We’re 17 days away from Christmas! Time to get going on your annual Christmas baking marathon. If you’ve never done it before, then this blog post will inspire you to put on that apron and get out your baking utensils stashed at the back of your cupboards.
We both love sweets and it’s tough for us to resist tasting delicious pastries during Christmas visits to family and friends. So, to minimize our sugar intake during this Season and live with a little less guilt, we’ve ‘upgraded’ some of our old baking recipes and have also found some wonderful ones online from like-minded sweets lovers.
We are going to share with you all the recipes we tried in our Christmas baking and give you some tips on how to make your baking a little healthier.
Use Wholesome Ingredients
With baking, we know it’s tough to completely avoid all sugar. Some recipes need specific kinds of sugars or sweeteners to ensure they bake properly. Our advice is to choose the ‘better’ kinds of sugars and reduce the amount used in the recipes. For example, use cane sugar or maple sugar instead of refined sugar. Maple sugar is sugar that is made by evaporating the sap of sugar maple trees. This kind of sugar is sweeter than white sugar so you can use much less of it when substituting for refined sugar. In some recipes, you may be able to use dried fruits, bananas, or maple syrup as substitutes for white sugar. We prefer to use maple syrup or honey over agave syrup as the agave is still refined just like white sugar (http://www.webmd.com/diet/features/the-truth-about-agave). Keep in mind, these are all sugars so reducing the amount used by a little will help your heart and waistline!
Another common ingredient in Christmas baking is butter or ‘shortening’, which is high in saturated animal-based fat. We have used coconut oil successfully in replacing butter in most of our recipes. Although coconut oil is also high in saturated fats, it contains lauric and myristic fatty acids and plant chemicals, which may offer more health benefits over butter. Coconut oil is also cholesterol free. Watch for our upcoming Monthly Food Feature on coconut oil to learn more about this product.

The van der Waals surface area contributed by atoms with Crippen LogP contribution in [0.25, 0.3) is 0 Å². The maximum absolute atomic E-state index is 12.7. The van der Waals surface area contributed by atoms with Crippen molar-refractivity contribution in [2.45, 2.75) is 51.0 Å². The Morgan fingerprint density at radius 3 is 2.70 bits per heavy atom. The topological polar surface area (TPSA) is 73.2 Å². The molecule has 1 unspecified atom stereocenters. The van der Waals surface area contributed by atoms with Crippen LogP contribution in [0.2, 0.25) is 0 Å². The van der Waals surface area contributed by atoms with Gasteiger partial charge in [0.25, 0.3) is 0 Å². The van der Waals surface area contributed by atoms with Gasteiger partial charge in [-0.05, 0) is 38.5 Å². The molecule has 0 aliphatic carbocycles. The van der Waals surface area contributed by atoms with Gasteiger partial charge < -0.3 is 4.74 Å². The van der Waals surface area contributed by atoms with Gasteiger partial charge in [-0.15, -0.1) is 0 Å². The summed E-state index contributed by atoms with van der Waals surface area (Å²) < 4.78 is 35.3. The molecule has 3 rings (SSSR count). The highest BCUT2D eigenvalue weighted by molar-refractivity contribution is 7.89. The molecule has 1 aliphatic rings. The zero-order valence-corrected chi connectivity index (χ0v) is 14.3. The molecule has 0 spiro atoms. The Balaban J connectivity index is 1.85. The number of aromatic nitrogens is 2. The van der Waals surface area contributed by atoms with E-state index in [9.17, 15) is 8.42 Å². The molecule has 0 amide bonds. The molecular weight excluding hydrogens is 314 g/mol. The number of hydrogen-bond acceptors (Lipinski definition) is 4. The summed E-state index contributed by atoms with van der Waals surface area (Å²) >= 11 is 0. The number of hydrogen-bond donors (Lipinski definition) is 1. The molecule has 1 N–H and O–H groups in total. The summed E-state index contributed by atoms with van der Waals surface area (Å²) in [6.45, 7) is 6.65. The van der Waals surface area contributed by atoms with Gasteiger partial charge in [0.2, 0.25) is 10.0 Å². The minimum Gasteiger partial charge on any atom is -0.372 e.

The coconut oil gives the baking the same kind of crumbly texture with little coconut flavoring coming through. Depending on how much coconut oil you use, there may be a little more oily residue on the cookies. You can also use the healthier liquid oils such as olive, grapeseed and avocado, or use these in combination with the coconut oil.
Other ideas for adding moisture to your baking to replace butter include using apple sauce, mashed avocado, bananas, or pumpkin.
Regardless of what type of ‘shortening’ you use, the oils listed above are all fats so keep these to a minimum without spoiling the recipe. When making replacements, you may need to test a recipe a few times! We’ve had our share of flopped recipes, which needed to be rescued (see pictures below).
Okay, so what’s a good or bad flour? Generally, you want to use the least processed flour to get the most health benefits. However, substituting flours can be totally confusing if you don’t understand the process of making flour, the nutrient make up of the flour, and what types of flours are available on the market. So, here are two links to increase your knowledge about flours:
- Link #1 – by Huffington Post, a general description of the traditional flours, the macro-nutrient content and how they are best used.
- Link #2 – by Jimbo’s, a California-based natural food grocer, a guide to the alternative flours, their benefits and uses.
For our gluten-free friends, there are now a number of flours on the market that allows them to enjoy the sweets without worrying about GI issues. Most of these are listed in Jimbo’s Guide. We also found a packaged gluten-free baking mix called Cloud 9 at Costco that we liked.